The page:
Stephan Meindl (pictured), the Executive Chairman of Horn Glass Industries, speaks about recent developments in the glass industry and how Horn plans to react to them.
Two main pillars: Float glass and container glass
The future prospects of the industry look good, as the global demand for glass is set to increase. In 2013 approximately 177 million tonnes of glass were produced globally, and by 2016 a demand of 200 million tonnes is predicted, corresponding to an annual increase in production of about 4.5%.
In the container glass industry in Germany, sales of beverage bottles increased by about 4.4 % in the first three quarters of 2014 (source: BV Glas), with the domestic market growing marginally more (4.4%) than international sales, which increased by 4.2%.
Container glass packaging for food is currently facing a ‘trend reversal’, with values such as quality and pleasure coming to the fore and replacing the hunt for the lowest price.
This change of consumer attitude brings about a major change for companies in the food sector: In the future, they will offer more premium quality products.
The packaging is important here, and so it does not come as a surprise that companies are rediscovering glass. There is hardly any other packaging material that conveys the quality and the pleasure derived from its contents as easily and credibly as glass does.
So, as the demand for container glass is set to increase in the future, Horn Glass wants to consolidate its market share in glass melting furnaces in existing markets, and break into new, developing markets.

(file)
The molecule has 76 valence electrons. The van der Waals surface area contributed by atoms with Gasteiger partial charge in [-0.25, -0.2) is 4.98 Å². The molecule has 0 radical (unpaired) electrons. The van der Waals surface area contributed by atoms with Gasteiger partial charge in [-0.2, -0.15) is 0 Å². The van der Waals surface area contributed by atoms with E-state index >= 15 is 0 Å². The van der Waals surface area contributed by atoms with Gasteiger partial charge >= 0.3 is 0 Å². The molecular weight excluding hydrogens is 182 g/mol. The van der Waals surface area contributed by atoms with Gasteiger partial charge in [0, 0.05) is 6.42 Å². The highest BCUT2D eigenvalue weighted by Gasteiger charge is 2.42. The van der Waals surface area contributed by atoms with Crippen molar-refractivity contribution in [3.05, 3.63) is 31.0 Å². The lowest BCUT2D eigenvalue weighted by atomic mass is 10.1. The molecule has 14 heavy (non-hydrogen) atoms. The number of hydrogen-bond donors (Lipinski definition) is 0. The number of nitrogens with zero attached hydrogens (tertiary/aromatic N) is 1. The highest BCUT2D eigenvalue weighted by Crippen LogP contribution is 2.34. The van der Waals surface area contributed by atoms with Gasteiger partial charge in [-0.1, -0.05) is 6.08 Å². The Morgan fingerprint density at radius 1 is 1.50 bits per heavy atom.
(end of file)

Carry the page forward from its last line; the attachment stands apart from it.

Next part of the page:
The second main pillar of Horn is the float glass sector. The float glass industry is currently at a very low level with few investments being made in new production facilities, so there will only be moderate growth in 2015.
Horn supplies turnkey float glass production plants, and offers a range starting from batch charging through to utilities and up to packaging. Moreover, customers may expect project management and architectural planning.
Horn’s customers in the float glass industry are usually ‘independent’ glass manufacturers, but Horn has also managed to make close contacts within established float glass corporate groups that are active internationally.
According to Meindl, the future target is to cooperate more closely with the global players of the float glass industry. The fact that Horn manufactures the melting furnaces, the tin bath and the automation in-house will support these plans.
Markets and competitive pressure
Global markets fluctuate considerably, but in general Horn achieves 75% of its turnover abroad. Currently, the EU and Asia are its key markets, and Latin America also plays an important role. “We are also glad that the demand from the Middle East is increasing again”, says Meindl.
However, there is strong competitive pressure in the newly industrialised countries, and for a high-tech supplier it can be difficult to compete. Horn Glass has two solutions for this problem: In-house manufacture, and global locations.
Due to the high percentage of in-house planning and manufacture, Horn is in a position to adapt the heating system or the electric control of the glass melting furnaces, for example, and to keep its prices attractive. Moreover, materials and services can be purchased directly and locally through global locations in China, Malaysia, India and the Czech Republic.
Horn intends to consolidate and expand its locations worldwide in order to be closer to the customers. As well as this, more agencies will be set up in countries with a strong glass industry. Horn is already represented in many countries in the world, and in Meindl’s view cooperating with other companies in order to offer production facilities and service to the glass industry is a model for the future.
Horn is already represented in a strong partnership known as the Container Glass Alliance and can offer complete glass factories together with its partners Zippe, MSK, and Bucher Emhart.